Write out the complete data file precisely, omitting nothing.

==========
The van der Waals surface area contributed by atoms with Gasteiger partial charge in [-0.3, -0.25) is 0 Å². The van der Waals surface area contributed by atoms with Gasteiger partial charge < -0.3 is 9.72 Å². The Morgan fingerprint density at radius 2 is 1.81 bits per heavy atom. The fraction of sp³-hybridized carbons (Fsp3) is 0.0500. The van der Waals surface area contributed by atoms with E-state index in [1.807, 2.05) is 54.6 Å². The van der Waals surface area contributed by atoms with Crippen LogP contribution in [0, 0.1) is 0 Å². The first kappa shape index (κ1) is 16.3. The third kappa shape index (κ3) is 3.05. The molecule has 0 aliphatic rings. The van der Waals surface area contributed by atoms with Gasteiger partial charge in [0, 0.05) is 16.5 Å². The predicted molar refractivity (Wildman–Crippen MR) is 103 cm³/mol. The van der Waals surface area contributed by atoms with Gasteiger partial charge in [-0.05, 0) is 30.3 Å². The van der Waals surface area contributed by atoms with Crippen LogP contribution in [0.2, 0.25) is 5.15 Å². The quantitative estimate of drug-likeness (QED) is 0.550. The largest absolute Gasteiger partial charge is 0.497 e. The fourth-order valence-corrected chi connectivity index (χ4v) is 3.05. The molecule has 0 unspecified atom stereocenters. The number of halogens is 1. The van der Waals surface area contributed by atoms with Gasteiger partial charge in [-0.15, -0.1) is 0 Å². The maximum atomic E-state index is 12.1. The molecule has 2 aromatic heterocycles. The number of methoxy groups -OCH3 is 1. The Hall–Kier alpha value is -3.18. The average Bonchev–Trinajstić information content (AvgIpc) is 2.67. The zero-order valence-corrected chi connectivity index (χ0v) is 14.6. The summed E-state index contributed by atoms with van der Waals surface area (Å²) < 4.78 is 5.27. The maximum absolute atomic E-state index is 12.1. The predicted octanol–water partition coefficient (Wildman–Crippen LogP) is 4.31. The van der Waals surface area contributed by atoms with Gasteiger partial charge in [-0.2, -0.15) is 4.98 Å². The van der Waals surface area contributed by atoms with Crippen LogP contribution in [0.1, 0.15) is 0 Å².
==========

The van der Waals surface area contributed by atoms with Gasteiger partial charge in [-0.3, -0.25) is 0 Å². The van der Waals surface area contributed by atoms with Gasteiger partial charge < -0.3 is 9.72 Å². The Morgan fingerprint density at radius 2 is 1.81 bits per heavy atom. The fraction of sp³-hybridized carbons (Fsp3) is 0.0500. The van der Waals surface area contributed by atoms with E-state index in [1.807, 2.05) is 54.6 Å². The van der Waals surface area contributed by atoms with Crippen LogP contribution in [0, 0.1) is 0 Å². The first kappa shape index (κ1) is 16.3. The third kappa shape index (κ3) is 3.05. The molecule has 0 aliphatic rings. The van der Waals surface area contributed by atoms with Gasteiger partial charge in [0, 0.05) is 16.5 Å². The predicted molar refractivity (Wildman–Crippen MR) is 103 cm³/mol. The van der Waals surface area contributed by atoms with Gasteiger partial charge in [-0.05, 0) is 30.3 Å². The van der Waals surface area contributed by atoms with Crippen LogP contribution in [0.2, 0.25) is 5.15 Å². The quantitative estimate of drug-likeness (QED) is 0.550. The largest absolute Gasteiger partial charge is 0.497 e. The fourth-order valence-corrected chi connectivity index (χ4v) is 3.05. The molecule has 0 unspecified atom stereocenters. The number of halogens is 1. The van der Waals surface area contributed by atoms with Gasteiger partial charge in [-0.15, -0.1) is 0 Å². The maximum atomic E-state index is 12.1. The molecule has 2 aromatic heterocycles. The number of methoxy groups -OCH3 is 1. The Hall–Kier alpha value is -3.18. The average Bonchev–Trinajstić information content (AvgIpc) is 2.67. The zero-order valence-corrected chi connectivity index (χ0v) is 14.6. The summed E-state index contributed by atoms with van der Waals surface area (Å²) < 4.78 is 5.27. The maximum absolute atomic E-state index is 12.1. The predicted octanol–water partition coefficient (Wildman–Crippen LogP) is 4.31. The van der Waals surface area contributed by atoms with Gasteiger partial charge in [-0.2, -0.15) is 4.98 Å². The van der Waals surface area contributed by atoms with Crippen LogP contribution in [0.1, 0.15) is 0 Å².